You stop by the garden center, the colorful display at the entrance is so enticing. You grab a few spontaneous buys. It’s fun, it’s delightful.
But how does a plant fit into your overall garden ecosystem?
David Holmgren, in his Permaculture Principles, coaches us to Obtain a yield. Widely circulated on the internet you’ll find an image of a chicken that explains yield in terms of inputs and outputs. But I thought it might be fun to think specifically of a plant.
Any given plant fills several functions within your garden. Some types of plants will “check more boxes” than other plants.
As an example, a brightly colored impatiens plant from the garden center might provide beauty and aesthetics, it might provide some air-freshening, it might “enrich the neighborhood” by adding to a conventional aesthetic, but an impatiens comes up short on a lot of the other functions.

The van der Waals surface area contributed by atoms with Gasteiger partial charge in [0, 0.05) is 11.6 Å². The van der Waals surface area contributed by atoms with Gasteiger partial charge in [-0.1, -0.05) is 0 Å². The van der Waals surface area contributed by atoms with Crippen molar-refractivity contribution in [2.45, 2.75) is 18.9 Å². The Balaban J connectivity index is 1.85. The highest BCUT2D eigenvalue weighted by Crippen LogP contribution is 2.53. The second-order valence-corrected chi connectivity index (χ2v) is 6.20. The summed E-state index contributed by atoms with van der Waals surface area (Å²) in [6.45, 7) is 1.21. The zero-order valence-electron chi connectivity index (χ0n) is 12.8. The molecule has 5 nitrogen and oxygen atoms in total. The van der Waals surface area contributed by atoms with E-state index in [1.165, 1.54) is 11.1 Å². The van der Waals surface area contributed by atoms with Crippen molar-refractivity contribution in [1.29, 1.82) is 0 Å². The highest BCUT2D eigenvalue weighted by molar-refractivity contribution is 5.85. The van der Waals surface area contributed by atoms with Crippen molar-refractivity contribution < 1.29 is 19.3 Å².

The grapefruit tree in my backyard produces a huge fruit crop, it provides beauty/aesthetics, it performs carbon sequestration, erosion control, it’s a perennial mainstay of our backyard so it’s maintaining a long-term haven for soil organisms, it gives significant fallen-leaf mulch as well as biomass production for our compost pile, it’s wildlife habitat for birds and nectar source for bees/orioles/hummingbirds, air freshening and scenting, it would probably check “enrich the neighborhood” if the prior homeowners had planted it in the front yard instead of back, and you could probably say timber for the times when we need to prune a limb.
Consider the plants you currently have in your garden: What roles to they fill? Do you have an abundance filling one particular role, and few filling another role? Are there functions you’d like to cultivate more of?
Next time you go to the garden center, think about your garden review. Then look for plants which fill in gaps in your garden’s functions.